But indispensable as is the answer to this question, it is at the same time no less difficult, and although the chief cause why men have not long ago endeavoured to answer it, lies in the fact of its never having occurred to them that anything of the kind could be asked; there is a second cause, in that the satisfactory answer to this one question demands a more persistent, a deeper and more laborious reflection than the most diffuse work, on metaphysics, the first appearance of which has given promise of immortal fame to its author. And every thoughtful reader, on attentively considering the requirement of this problem, frightened at the outset by its difficulty, would regard it as insoluble; and indeed, were it not for the actual existence of such pure synthetic cognitions à priori, as altogether impossible. This happened in the case of David Hume, although he did not place the problem before him in such generality by far as is here done, and as must be done if the answer is to be decisive for the whole of metaphysics. For how is it possible, said the acute man, that when a conception is given me, I can pass out of it, and connect it with another, which is not contained in the former, and indeed in such a manner as if it necessarily belonged to it? Only experience can present us with such connections (this he concluded from the difficulty which he mistook for an impossibility), and all this imagined necessity, or, what is the same thing, knowledge assumed to be à priori, is nothing but a long habit of finding something true, and thence of holding the subjective necessity for objective. If the reader complains of the difficulty and trouble I shall give him in the solution of this problem, let him only set about the attempt to solve it in an easier way. He will then perhaps feel obliged to one who has undertaken for him the labour of such deep research, and rather show some surprise at the facility with which the solution has been able to be given, when the nature of the subject is taken into account. It has cost years of trouble to solve this problem in its whole universality (in the sense in which mathematicians use this word, namely, as sufficient for all cases), and to be able finally to present it in analytic form, such as the reader will here find.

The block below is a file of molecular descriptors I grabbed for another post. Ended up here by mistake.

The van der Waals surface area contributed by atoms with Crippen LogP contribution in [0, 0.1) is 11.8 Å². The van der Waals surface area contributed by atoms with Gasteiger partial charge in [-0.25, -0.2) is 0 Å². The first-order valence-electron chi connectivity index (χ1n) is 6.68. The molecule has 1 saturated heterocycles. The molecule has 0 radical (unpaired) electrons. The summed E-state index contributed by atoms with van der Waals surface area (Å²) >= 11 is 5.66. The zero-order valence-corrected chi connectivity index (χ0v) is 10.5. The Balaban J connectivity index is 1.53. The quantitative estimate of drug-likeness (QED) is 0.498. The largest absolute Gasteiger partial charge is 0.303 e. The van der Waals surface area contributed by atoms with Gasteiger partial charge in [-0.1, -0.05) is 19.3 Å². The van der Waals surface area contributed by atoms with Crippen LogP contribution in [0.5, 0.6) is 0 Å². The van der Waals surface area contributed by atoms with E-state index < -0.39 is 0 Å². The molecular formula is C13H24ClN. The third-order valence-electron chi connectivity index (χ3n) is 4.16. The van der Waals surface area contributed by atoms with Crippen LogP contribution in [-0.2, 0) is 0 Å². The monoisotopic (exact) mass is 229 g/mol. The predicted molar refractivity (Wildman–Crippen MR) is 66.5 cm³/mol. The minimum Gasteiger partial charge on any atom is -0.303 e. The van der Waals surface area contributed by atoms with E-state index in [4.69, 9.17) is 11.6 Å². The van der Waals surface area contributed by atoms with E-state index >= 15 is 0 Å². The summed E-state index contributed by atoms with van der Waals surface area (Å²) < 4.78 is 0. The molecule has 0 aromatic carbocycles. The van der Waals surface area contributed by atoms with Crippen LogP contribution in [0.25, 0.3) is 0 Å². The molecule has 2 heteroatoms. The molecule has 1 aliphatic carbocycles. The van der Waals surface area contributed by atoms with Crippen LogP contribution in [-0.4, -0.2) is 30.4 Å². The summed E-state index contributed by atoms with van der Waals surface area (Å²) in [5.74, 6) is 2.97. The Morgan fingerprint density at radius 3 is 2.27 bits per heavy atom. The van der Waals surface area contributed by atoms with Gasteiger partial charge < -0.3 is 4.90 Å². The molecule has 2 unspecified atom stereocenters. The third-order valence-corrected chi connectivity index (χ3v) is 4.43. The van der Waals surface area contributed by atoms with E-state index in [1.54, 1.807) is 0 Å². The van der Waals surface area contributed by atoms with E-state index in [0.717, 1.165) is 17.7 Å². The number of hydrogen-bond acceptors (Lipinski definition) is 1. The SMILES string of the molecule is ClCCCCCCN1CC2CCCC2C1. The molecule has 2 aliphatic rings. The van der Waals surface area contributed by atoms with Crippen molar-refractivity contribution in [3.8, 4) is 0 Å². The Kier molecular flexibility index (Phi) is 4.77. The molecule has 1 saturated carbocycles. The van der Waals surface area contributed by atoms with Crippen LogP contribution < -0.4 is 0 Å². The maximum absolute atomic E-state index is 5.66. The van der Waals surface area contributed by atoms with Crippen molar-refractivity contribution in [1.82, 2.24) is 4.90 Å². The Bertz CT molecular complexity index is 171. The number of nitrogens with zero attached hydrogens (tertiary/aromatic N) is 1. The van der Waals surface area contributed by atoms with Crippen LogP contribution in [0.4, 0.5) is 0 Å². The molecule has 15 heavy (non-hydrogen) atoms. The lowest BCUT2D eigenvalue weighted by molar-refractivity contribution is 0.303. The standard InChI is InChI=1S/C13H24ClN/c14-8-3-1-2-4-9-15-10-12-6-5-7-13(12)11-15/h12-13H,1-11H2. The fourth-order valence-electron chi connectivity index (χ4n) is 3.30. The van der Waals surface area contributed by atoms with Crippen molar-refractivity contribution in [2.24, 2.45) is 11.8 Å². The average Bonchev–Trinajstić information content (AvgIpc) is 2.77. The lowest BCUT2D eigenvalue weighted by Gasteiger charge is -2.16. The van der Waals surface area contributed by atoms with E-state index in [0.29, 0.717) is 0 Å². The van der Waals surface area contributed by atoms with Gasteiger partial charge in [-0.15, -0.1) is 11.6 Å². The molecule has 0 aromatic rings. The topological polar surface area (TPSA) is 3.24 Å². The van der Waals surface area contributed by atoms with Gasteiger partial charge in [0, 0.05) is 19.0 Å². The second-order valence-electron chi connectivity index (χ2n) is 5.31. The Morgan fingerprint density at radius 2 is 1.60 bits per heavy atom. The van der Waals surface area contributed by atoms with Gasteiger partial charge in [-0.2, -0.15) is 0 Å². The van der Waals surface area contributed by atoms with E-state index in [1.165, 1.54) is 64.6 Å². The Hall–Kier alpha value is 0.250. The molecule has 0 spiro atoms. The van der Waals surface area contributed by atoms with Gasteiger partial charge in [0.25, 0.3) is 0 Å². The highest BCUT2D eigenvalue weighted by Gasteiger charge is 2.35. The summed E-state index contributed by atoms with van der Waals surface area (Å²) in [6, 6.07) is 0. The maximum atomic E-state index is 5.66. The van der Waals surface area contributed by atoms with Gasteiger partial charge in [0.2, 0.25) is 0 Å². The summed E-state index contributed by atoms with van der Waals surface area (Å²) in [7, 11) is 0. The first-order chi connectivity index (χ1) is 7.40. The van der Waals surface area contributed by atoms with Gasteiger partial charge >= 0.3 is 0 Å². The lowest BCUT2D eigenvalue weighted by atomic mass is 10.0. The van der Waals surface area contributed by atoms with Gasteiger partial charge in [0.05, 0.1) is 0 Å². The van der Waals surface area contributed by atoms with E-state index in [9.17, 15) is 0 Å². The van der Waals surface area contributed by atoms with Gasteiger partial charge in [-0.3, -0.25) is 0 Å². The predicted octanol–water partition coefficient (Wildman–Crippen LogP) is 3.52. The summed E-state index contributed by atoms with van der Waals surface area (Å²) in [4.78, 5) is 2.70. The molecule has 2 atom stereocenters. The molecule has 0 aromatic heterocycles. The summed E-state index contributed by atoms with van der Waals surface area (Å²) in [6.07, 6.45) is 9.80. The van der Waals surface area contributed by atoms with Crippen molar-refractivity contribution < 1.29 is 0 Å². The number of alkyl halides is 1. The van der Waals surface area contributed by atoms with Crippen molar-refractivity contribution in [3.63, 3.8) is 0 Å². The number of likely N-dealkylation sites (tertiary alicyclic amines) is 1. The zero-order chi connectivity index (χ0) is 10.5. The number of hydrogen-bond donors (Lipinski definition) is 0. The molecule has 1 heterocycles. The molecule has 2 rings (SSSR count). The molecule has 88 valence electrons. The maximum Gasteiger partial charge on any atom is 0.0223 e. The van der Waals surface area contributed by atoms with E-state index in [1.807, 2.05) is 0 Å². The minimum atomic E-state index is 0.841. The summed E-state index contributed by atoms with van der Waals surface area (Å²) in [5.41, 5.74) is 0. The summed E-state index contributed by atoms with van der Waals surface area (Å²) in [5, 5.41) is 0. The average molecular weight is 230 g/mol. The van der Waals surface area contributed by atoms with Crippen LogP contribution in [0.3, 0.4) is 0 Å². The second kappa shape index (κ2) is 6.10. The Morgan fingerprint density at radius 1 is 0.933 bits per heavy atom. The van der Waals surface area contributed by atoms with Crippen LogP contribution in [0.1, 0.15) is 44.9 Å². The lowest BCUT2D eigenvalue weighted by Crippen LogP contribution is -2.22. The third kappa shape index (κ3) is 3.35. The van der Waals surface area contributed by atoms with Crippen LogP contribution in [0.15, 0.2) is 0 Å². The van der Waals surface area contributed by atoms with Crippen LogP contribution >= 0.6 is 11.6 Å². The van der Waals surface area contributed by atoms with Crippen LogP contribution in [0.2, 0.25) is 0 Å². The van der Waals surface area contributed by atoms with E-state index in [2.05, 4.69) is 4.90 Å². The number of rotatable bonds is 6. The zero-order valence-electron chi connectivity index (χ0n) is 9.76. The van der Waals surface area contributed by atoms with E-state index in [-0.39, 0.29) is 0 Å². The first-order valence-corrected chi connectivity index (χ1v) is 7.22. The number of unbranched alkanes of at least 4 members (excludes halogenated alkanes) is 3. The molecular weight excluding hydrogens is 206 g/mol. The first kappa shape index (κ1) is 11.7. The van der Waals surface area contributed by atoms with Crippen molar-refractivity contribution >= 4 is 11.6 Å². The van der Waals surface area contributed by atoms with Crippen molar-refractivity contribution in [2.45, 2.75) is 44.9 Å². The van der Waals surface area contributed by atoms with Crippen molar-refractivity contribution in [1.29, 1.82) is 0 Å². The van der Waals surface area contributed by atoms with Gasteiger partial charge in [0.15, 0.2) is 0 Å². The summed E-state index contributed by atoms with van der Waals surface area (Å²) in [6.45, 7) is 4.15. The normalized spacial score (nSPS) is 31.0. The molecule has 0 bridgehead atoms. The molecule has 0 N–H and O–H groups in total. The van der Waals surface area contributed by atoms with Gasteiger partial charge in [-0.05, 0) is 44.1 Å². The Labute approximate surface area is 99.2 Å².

All metaphysicians are therefore solemnly and lawfully suspended from their occupations, till they shall have adequately answered the question—How are synthetic cognitions à priori possible? for in their answer alone consists the credentials they must produce, if they have aught to bring us in the name of pure Reason; in default of this, they can expect nothing else, than to be rejected, without any further inquiry as to their productions, by sensible people who have been so often deceived.